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I am doing some revision, and during an analysis for equality of bit-strings the following lemma is being used -

The number of distinct prime divisors of any number less than $2^n$ is at most n.

Why is this true? I have looked around, but most places seem to come to tighter bounds.

EDIT: I some formatting was wrong as i posted the lemma. The exact quote for the lemma is

Lemma 7.4: The number of distinct prime divisors of any number less than $2^n$ is at most n.

And is from page 168 in "Randomized Algorithms" by Motwani and Raghavan.

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  • $\begingroup$ This is not clear. Did you really mean "any number less than $2$"? And what is $n$ meant to be? If $n$ is the number, then it is clear that there can't be more than $n$ distinct primes dividing it. Was that what you were asking? $\endgroup$ – lulu Jun 15 at 19:41
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    $\begingroup$ Whatever bound it is that you have in mind, keep in mind that it would suffice to prove a tighter one. $\endgroup$ – lulu Jun 15 at 19:42
  • $\begingroup$ Edited the post. Wrong formatting. My apologies. @lulu $\endgroup$ – sn3jd3r Jun 15 at 19:51
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    $\begingroup$ It is easy to prove, because each of the $n$ primes is $\ge 2$ so a product of $n$ of them is $\ge 2^n$. It is also easy to prove rather tighter bounds if you need them, because the product of three primes is at least $30$, for example, rather than $8$. $\endgroup$ – Mark Bennet Jun 15 at 19:55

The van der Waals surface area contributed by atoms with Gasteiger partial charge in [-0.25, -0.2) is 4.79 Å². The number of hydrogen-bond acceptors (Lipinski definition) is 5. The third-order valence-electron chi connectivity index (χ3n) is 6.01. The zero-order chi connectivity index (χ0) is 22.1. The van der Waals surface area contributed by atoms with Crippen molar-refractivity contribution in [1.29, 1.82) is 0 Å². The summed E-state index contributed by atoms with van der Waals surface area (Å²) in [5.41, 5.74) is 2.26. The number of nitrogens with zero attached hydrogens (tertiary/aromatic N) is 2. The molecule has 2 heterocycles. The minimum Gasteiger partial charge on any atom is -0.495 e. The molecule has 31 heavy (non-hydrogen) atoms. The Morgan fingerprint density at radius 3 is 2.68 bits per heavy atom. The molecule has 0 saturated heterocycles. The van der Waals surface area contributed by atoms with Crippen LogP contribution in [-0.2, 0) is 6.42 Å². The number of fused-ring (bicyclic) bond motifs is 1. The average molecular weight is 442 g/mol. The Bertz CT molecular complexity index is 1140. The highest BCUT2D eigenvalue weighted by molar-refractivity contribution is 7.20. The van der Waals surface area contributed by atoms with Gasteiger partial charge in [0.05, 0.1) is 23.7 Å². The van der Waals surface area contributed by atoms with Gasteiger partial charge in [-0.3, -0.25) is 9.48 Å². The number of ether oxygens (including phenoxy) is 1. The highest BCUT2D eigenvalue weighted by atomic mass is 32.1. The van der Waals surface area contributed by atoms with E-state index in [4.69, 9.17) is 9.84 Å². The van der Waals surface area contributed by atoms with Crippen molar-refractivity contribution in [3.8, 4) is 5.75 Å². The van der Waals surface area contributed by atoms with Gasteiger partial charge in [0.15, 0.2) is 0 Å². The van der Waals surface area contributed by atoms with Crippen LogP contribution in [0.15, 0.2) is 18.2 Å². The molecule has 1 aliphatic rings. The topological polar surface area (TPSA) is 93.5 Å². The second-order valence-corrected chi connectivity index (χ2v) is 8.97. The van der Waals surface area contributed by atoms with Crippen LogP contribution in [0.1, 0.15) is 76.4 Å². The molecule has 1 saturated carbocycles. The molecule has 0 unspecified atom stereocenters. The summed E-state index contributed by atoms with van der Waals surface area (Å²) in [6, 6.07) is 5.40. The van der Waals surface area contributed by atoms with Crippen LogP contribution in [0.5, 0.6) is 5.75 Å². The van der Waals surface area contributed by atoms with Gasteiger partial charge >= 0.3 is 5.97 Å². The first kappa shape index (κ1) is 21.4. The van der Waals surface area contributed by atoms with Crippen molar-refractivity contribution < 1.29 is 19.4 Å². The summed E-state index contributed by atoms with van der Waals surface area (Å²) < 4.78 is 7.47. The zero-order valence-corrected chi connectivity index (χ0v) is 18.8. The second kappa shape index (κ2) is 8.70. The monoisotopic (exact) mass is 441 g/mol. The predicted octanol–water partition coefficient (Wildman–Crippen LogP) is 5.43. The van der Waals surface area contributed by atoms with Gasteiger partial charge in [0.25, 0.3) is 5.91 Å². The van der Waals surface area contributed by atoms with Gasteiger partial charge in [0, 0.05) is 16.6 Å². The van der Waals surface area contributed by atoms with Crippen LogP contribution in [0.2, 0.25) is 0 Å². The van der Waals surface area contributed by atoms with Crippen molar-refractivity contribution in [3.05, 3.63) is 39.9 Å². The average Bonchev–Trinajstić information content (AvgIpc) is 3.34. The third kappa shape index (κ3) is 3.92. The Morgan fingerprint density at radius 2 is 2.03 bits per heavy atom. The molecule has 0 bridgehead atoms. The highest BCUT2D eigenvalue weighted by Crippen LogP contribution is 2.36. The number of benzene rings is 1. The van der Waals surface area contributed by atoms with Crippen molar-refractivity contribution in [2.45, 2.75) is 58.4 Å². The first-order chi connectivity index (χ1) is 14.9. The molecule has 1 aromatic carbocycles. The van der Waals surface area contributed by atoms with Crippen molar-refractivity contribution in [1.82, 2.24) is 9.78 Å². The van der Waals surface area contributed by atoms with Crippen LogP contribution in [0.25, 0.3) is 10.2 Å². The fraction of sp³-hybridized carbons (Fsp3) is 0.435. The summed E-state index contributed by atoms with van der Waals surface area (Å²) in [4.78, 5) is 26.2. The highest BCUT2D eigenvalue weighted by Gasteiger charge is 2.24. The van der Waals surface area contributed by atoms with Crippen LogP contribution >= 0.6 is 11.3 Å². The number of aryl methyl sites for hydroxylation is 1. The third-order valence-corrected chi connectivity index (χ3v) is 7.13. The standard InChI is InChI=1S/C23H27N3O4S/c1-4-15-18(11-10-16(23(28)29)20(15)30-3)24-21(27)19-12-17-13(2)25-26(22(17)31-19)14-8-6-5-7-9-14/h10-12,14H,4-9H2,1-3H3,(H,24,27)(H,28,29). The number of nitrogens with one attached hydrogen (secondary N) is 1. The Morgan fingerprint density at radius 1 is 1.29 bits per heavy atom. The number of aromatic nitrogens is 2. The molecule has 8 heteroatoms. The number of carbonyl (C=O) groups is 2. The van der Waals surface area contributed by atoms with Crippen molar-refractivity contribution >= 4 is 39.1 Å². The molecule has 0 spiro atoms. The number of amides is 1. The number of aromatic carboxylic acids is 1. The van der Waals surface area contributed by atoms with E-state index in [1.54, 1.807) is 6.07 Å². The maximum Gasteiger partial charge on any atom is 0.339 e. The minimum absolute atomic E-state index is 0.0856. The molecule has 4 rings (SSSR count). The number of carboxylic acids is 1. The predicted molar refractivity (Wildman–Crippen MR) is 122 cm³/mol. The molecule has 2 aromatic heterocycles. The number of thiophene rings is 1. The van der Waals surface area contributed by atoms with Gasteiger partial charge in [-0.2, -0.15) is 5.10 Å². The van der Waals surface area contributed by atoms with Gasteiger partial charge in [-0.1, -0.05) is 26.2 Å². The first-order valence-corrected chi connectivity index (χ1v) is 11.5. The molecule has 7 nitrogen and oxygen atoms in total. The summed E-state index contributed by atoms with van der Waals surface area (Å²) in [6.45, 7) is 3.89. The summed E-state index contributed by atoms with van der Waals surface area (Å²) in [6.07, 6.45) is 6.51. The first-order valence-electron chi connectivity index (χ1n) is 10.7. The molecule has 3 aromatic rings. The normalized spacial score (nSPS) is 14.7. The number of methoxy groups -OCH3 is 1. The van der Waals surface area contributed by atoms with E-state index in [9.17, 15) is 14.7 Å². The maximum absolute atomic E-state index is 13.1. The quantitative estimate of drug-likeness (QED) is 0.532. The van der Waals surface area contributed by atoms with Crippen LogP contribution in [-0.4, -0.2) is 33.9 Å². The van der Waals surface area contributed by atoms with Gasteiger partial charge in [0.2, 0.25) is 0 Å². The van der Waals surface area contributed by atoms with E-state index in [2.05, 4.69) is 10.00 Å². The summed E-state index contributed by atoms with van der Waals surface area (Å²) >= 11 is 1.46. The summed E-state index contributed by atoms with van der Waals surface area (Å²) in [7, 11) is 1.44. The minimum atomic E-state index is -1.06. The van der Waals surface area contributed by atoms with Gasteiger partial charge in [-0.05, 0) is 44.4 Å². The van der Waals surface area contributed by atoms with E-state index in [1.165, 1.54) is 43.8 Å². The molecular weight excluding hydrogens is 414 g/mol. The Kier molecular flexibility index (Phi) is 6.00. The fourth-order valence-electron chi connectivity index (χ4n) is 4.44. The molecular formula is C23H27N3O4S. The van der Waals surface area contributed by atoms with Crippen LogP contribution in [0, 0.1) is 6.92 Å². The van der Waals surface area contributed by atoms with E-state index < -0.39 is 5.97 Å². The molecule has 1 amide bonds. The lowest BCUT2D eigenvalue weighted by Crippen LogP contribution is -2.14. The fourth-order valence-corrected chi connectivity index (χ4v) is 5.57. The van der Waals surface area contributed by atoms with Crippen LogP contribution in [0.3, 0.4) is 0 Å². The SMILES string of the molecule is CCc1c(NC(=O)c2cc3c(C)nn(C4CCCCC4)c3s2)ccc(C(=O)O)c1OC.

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Let $k$ be a number with $n$ distinct prime divisors. Then we have $$ k=p_1\cdots p_n\ge p_1\cdots p_1=p_1^n=2^n, $$ where $p_i$ is the $i$-th prime number. It follows since $p_1<p_i$ for all $i\ge 2$.

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    $\begingroup$ @Travis Ah, thank you! $\endgroup$ – Dietrich Burde Jun 16 at 11:37
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Hint. Can you find a useful inequality for the product of $n$ distinct primes?

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Because 2 is the lowest prime, it follows $2^n$ is the first time a number with prime factors, can have n counted with multiplicities. You can get better bounds. But, this is a greatest lower bound of possibility for n. By Bertrands postulate,it is certain to occur by $2^{{n^2+n\over 2}}$ without multiplicities required.

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